Other Society news
Call for reform of the Work Capability Assessment
The government should commission an ‘end-to-end redesign’ of the Work Capability Assessment (WCA) process, says a new Society briefing paper (see tinyurl.com/qguswec). The paper cites a growing body of evidence that seriously ill people are being inappropriately subjected to WCA. It also argues that the WCA does not effectively measure fitness for work and that its application is producing inappropriate outcomes for claimants.
The briefing paper quotes the conclusion of the 2014 review by the House of Commons Work and Pensions Select Committee: ‘Simply rebranding the WCA by taking on a new provider will not solve the problems… This will be time consuming and complex, but the re-designed ESA assessment processes needs to be in place by the time a completely new contract, involving multiple providers, is tendered in 2018.’
The Society strongly endorses this conclusion and calls for the government to expedite a full review of the assessment and its processes. Society President Jamie Hacker Hughes said: ‘There is now a significant body of evidence that the WCA is failing to assess people’s fitness for work accurately and appropriately, with people who are seriously physically and mentally ill being found fit for work and those with acute, transient episodes being assessed as lacking capacity and treated in the same way as those with a longer term prognosis. Appeals against the decisions are running at approximately 50 per cent, and around half of those appeals are upheld. The cost to the taxpayer from this alone is £50m, with a similar amount being spent on reassessment. The Department of Work and Pensions is now under significant pressure to publish data on the number of people who have died whilst claiming out-of-work disability benefits.’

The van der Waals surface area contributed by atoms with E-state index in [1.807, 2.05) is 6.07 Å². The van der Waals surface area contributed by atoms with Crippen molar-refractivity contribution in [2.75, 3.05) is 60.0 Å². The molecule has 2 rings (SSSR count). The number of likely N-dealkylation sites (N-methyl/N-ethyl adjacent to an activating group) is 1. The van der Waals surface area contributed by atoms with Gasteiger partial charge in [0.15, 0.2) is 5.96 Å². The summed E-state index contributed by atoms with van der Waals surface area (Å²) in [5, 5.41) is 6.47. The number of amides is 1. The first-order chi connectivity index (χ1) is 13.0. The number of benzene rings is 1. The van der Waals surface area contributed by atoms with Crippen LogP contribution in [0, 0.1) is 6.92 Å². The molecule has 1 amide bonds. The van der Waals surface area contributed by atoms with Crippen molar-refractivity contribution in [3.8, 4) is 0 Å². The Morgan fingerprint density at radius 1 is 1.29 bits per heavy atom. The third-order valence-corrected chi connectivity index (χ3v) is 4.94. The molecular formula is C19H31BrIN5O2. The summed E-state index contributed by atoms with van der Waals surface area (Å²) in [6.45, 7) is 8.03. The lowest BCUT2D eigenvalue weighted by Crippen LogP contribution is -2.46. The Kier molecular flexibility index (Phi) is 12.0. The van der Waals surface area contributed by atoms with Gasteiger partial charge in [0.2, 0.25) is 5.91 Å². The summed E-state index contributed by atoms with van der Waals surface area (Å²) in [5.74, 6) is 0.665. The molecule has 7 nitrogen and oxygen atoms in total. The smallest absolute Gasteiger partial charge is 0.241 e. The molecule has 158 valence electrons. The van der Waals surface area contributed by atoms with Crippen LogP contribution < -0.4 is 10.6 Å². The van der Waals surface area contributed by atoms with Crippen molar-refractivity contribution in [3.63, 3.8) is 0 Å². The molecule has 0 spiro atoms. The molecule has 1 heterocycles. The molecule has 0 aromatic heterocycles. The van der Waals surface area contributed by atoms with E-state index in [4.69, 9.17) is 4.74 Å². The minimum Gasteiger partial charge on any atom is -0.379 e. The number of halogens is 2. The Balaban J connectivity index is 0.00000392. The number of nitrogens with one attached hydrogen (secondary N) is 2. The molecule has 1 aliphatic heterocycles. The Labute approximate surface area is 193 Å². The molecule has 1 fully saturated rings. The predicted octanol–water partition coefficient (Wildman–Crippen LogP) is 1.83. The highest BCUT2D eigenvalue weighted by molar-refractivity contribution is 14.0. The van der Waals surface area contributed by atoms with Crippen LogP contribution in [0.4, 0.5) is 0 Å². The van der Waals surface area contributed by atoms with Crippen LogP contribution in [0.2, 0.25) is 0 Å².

To redesign the WCA system the paper calls for the introduction of:
I a reliable, valid and fully researched method of assessment to replace the Limited Capacity for Work Questionnaire (ESA 50) and the face-to-face WCA;
I training in assessment, scoring and interpretation for the test administrators;
I specialist assessors to assess people with mental, cognitive and intellectual functioning difficulties;
I supervision of the assessors from qualified clinicians with expertise in rehabilitation, assessment and interpretation;
I referral routes to specialist assessment and support for those with psychological, cognitive and intellectual functioning difficulties; and
I appropriate periods of reassessment for people with long-term conditions, based on specialist advice to accurately reflect the prognosis.
Communities of hope
Sue Northrop, Chair of the Society’s Branches Forum, reports from a symposium at the Society’s Annual Conference
As people voted for a new government, psychologists were talking about how hope can change the world. ‘Communities of Hope’ – the first Branches Forum symposium, supported by members of the Community Psychology Section – provided an opportunity to celebrate and highlight the contribution that psychological thinking and research are making across the UK.